Blogs > Daily Local Dan

A blog that takes a look at West Chester area government, politics, and community events.

Monday, March 16, 2009

Surprise! Westtown is a suburb.

I grew up in a suburb in eastern Delaware County. My public high school was a short walk from my front door, and it had well-lighted athletic fields. From my house on Friday nights in the fall, I could hear the announcers at the football games, and I could make out the sound of drums and marching brass. These were pleasant sounds. In my first year of high school, I joined the marching band and spent my Friday nights at that field, banging a very large bass drum while the brass section ran through a tired set of fight songs. I'm going to be honest: I hated being in the marching band. But I enjoyed the Friday night ritual. The halogen lights gave the fall air a special glow, and those games gave my classmates and I a unique chance to socialize with kids from all of our school's insular cliques. The combination of fall air, halogen light, steamy breath, talk with good friends, the excitement of being 14, 15, 16 - this is what it feels like to go to a Friday night football game.

So I was sympathetic with the scores of Bayard-Rustin students who came to a Westtown Township public hearing on March 4 to express their support for a zoning amendment that would allow stadium lighting at Bayard-Rustin's football field. Even the students who didn't play outdoor sports said they wanted to be able to go to Friday night football games on their home field. They were tired of having to attend their school's games on Saturday afternoon - a much less exciting time of the week. (This show of support, by the way, was orchestrated by the West Chester Area School District. The students wouldn't all have come on their own. A teachable moment.)

I was also sympathetic with the man on crutches - the brave member of a tiny opposition - who said he didn't want stadium lighting. The lighting, he said, would blot out the stars he was accustomed to seeing.

"My concern is that if this ordinance adds lighting to all of the schools in our township, there will be no more dark sky," said Russell Hatton, who said he lives a half mile from Rustin. "When people visit my home, they admire the fact that there is not a lot of light in this area."

Having your view of the night sky, which you took for granted, insidiously blotted out by artificial lighting? This sounded tragic. I'm not being sarcastic. I would be really upset if this happened to me (although I've never lived in a place that allowed me a good view of the stars).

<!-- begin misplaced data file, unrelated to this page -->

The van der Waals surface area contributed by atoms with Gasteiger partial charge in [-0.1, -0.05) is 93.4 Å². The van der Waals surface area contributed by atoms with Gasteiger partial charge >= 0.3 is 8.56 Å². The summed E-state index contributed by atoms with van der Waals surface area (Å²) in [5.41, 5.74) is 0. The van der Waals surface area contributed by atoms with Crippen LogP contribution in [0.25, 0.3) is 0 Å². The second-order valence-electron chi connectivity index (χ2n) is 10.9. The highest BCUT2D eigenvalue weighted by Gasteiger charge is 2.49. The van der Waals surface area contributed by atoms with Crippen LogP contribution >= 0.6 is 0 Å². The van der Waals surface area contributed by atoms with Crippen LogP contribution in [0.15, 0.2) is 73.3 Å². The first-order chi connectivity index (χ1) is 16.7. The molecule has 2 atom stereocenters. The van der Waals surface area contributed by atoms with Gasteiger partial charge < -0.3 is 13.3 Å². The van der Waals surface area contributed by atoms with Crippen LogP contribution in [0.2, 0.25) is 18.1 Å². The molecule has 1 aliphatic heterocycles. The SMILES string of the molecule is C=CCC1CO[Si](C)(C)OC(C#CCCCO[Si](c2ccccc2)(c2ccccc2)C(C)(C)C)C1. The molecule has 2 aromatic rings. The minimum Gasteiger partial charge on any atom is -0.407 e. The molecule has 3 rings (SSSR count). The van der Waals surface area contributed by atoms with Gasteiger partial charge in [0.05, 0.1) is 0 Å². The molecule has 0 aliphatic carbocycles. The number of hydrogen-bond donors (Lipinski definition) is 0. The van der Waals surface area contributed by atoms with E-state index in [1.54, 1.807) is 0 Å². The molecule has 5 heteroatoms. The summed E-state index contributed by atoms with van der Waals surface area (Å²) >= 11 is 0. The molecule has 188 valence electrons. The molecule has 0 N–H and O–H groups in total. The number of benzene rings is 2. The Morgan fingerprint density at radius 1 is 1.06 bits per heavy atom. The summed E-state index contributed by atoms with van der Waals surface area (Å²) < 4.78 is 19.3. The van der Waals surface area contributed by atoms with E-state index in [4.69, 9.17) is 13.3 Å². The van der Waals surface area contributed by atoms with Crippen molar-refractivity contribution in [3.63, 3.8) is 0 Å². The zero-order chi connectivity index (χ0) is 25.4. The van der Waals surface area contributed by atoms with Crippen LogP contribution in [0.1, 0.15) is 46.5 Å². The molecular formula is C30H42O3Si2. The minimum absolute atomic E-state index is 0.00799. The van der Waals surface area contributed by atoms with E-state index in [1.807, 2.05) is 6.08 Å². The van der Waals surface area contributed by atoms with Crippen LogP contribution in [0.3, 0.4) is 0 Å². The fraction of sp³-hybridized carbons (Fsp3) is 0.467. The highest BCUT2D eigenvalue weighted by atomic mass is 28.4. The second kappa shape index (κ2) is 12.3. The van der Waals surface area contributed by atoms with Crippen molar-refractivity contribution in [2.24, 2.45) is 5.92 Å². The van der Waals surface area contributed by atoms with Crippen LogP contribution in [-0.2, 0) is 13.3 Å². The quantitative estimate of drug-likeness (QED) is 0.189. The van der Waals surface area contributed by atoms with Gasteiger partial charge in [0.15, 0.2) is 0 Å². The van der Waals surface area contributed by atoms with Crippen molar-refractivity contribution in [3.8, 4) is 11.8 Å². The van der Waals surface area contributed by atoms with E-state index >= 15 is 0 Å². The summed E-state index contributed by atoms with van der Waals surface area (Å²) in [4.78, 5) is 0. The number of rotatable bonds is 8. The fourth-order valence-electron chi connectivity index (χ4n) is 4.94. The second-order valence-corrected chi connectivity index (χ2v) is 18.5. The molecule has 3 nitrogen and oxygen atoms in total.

I think the disconnect between those who support lighting and those who oppose it boils down to this: those who support lighting believe they live in the suburbs; those who oppose it believe they live in the country.

People who live in the country expect to be able to see all of the stars. People who live in the suburbs expect to be able to see some of the stars and also to be able to attend Friday night football games and enjoy other touchstones of the suburban experience. (People who live in cities -- good cities, at least -- willingly trade starry nights for a well-lit skyline and easy access to public transit, jobs, and culture.)

I'm willing to bet that many of those who oppose the lights ordinance believe that Westtown is, or should be, the country. I'm also willing to bet that they moved into Westtown's new, suburban-style houses years ago, believing that, finally, they had found serene living. They didn't bank on everyone else moving to those same, ever-multiplying suburban-style houses. Soon the Westtown countryside was blanketed with these houses. Then a new high school got plopped down on the farm next-door. But wait? Is this a cause for righteous anger? Or has an untenable dream finally ended? Westtown residents were never far from the comforts of urban and suburban life. As businesses left Philadelphia and came to Chester County's corporate parks, didn't the residents take jobs at these corporate parks? Didn't they thank God for this new convenience? Didn't they send their kids to the great public and private schools that had shown up in their backyards? Didn't they also thank God for this convenience?

If you want to see all of the stars, you have to live on a farm, in a cabin in the mountains, or in a third-world country that is not yet well-lit. You have to give up the conveniences of American urban and suburban life. This is the inevitable outcome of electric lighting, which I'm sure most of us don't want to give up. The dream being able to see all of the stars and to also be a 20 minute commute from your white collar job at the corporate park was too good to be true.

If you don't accept this, you can buy a plot at one of southern Chester County's recently subdivided farms. But if you do (and you probably shouldn't) the corporate parks and suburban schools, with their stadium lighting, won't be far behind.

Labels: , ,